Electrical advertising device
US 566087 A
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Description (OCR text may contain errors)
(No Model.) J. J. MQGORMACK. ELECTRICAL ADVERTISING DEVIGE.
Patented Aug. 18, 1896.
m: uomus PETERS 00 PHOIOUTHOU WASHINGTON n c UNITED STATES PATENT OFFICE.
JOHN J. MCOORMAOK, BROOKLINE, MASSACHUSETTS.
ELECTRICAL ADVERTISING DEVICE.
SPECIFICATION forming part of Letters Patent No. 566,087, dated August 18, 1896.
Application filed January 25,1896. Serial No. 576,780. (No model.)
To all whom it may concern: J
Be it known that I, J OHN J. MCCORMACK, of Brookline, in the county of Norfolk and Commonwealth of Massachusetts, have invented certain new and useful Improvements in Electrical Advertising Devices, of which the following is a specification.
My invention relates to adevice for advertising, consisting of a glass or other transparent plate, upon which the advertisement is printed, written, or stamped, and illuminated by an electric or other light, placed so as to shine through it,and thus exhibit the for the purpose.
devices and words onthe transparent plate.
While my invention is more especially intended for use as a means of advertising, and I intend more particularly to use it for streetcars, yet it is obvious that it may be used for many other purposes.
In the drawings I have shown an octagonal device, that is capable of displaying eight different advertisements, and adapted to display each for a predetermined period of time. The devices automatically turn, so as to display each in turn at the opening prepared It will be readily seen, however, that various forms of my device may be made without materially departing from my invention.
. Figure 1 shows an elevation of a street-car with my advertising adjustment placed on the top thereof, the opening through which the advertisement is seen being on the out side, so as to be read by persons on the street, and on the left-hand upper end I have shown a portion of the car broken away, so as to show the operating device hereinafter to be described. Fig. 2 is an enlarged view of the device, which is to be attached to the top of the car; Fig. 3, a longitudinal section thereof on line a: m, Fig. 4; Fig. 4, a cross-section on line y y, Fig. 3; Fig. 5, the same on the line z P, Fig. 3; Figs. 6, 7, and 8, details of the operating device to be hereinafter explained.
a a is a box, substantially of the form shown in Figs. 1, 2, and 3, to be attached by suitable supports to the roof or upper portion of the street-car, with an opening on one side, through which the advertisements are shown. These advertisements are suitably placed on glass strips suitably attached to the octagonal frame I), which revolves in box a by means of the ratchet-wheel c and pawl d. The ratchet-wheel and pawl are operated by means of magnets placed at one end of the box a and energized through a shunt-current from the main wire, which furnishes power to the electric motor used for operating the car. The locking-pawl d prevents the ratchet b from revolving more than one-eighth turn at each closure of the circuit.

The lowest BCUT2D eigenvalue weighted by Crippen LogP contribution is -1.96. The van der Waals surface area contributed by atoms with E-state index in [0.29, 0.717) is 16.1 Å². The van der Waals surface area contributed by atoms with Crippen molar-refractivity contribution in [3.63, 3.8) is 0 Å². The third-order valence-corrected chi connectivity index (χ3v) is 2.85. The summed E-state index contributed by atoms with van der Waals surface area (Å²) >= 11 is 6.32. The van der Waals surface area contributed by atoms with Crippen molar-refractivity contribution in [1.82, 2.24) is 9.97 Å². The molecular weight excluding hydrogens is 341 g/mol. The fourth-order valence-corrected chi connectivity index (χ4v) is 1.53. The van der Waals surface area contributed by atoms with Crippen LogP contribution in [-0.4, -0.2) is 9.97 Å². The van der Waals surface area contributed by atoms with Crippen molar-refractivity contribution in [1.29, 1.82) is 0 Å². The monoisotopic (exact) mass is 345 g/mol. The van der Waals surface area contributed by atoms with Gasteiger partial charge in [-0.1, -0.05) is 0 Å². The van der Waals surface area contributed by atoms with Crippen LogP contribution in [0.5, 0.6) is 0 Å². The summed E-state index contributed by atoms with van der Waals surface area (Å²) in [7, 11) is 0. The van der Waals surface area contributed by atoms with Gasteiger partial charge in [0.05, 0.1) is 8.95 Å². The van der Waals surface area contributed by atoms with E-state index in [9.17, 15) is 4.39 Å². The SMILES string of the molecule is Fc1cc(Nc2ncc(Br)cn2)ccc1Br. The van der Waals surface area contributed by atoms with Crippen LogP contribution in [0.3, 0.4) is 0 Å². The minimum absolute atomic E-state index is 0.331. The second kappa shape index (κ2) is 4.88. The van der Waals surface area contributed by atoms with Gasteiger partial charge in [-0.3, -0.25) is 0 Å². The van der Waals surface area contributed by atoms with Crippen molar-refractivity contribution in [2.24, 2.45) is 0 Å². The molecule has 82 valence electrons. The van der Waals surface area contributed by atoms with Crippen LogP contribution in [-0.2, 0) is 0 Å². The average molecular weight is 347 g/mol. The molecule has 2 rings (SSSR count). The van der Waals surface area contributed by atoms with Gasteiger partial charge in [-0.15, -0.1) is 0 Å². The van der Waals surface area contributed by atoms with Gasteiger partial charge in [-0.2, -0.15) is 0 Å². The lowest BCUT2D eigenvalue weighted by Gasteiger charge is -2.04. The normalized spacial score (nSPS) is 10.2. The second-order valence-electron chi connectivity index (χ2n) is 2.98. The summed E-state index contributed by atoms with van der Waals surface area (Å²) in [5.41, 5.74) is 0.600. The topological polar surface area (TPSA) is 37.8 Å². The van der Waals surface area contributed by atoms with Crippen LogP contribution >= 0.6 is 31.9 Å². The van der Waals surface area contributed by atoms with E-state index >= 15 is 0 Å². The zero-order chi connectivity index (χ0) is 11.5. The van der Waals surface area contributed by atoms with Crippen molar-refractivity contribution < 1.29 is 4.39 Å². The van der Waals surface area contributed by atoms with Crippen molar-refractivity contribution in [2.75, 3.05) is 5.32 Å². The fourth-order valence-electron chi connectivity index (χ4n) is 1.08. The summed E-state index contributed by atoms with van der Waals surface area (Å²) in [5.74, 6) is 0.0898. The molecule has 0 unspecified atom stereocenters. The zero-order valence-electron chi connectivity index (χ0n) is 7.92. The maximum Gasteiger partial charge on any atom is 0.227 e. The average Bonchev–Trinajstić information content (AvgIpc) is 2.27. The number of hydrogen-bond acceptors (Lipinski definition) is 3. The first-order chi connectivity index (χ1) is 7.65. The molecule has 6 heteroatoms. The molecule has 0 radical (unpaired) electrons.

f is a spring which returns the pawl to position to act again. The frame b is supported at each end by bearings g g, made of tubing. Attached to said tubing is rod h, on which are fastened a suitable number of electric lamps i i, to properly illuminate the advertising-plates, the current of these lamps being supplied through the street-current from the main power-wire, the wire connection of the lamps passing through the tubing at on end, as shown in Fig. 3.
The magnets 6, operating the ratchet-wheel which revolves the frame I), are controlled by an automatic circuit-breaker 19, consisting of a small eight-day clock m, (without a dialplate,) on the face of which, in place of the figures ordinarily used, is fastened a small disk at, Fig. 6, which revolves by means of the clock-movement.
0 o are buttons on the face of the disk, which come incontact with the spring 13 by the revolution of the disk, thereby closing the circuit at stated intervals to energize the magnet. This automatic current breaker may be placed inside of the car or at any point easy of access. The face of the disk may be covered by a hinged door to prevent its being injured by careless or mischievous persons.
1" is an octagonal-faced lock-nut on the end of the box a, and having the spring 5 hearing upon it, as shown in Fig. 8, the object being to keep the box from moving, except as it is turned by the mechanism above described.
VVhat I claim, and desire to secure by Letters Patent, is-
In an advertising device, the stationary box, the revolving inclosing frame placed therein, supporting-standards, and hollow axles upon which the case revolves, combined with a support for the lamps, an electricallyoperated mechanism for causing the case to revolve, a clockwork, provided with a revolving disk n, having buttons 0 on its outer side, a spring 19, which makes contact With the buttons at regular intervals, a conducting-Wire connected to the spring and the electrically-operating mechanism, and Wires which extend through the axles and connect with the lamps, substantially as set forth. JOHN J. MCCORMAOK. WVitnesses:
M. E. FLAHERTY, WILLIAM L. MOONEY.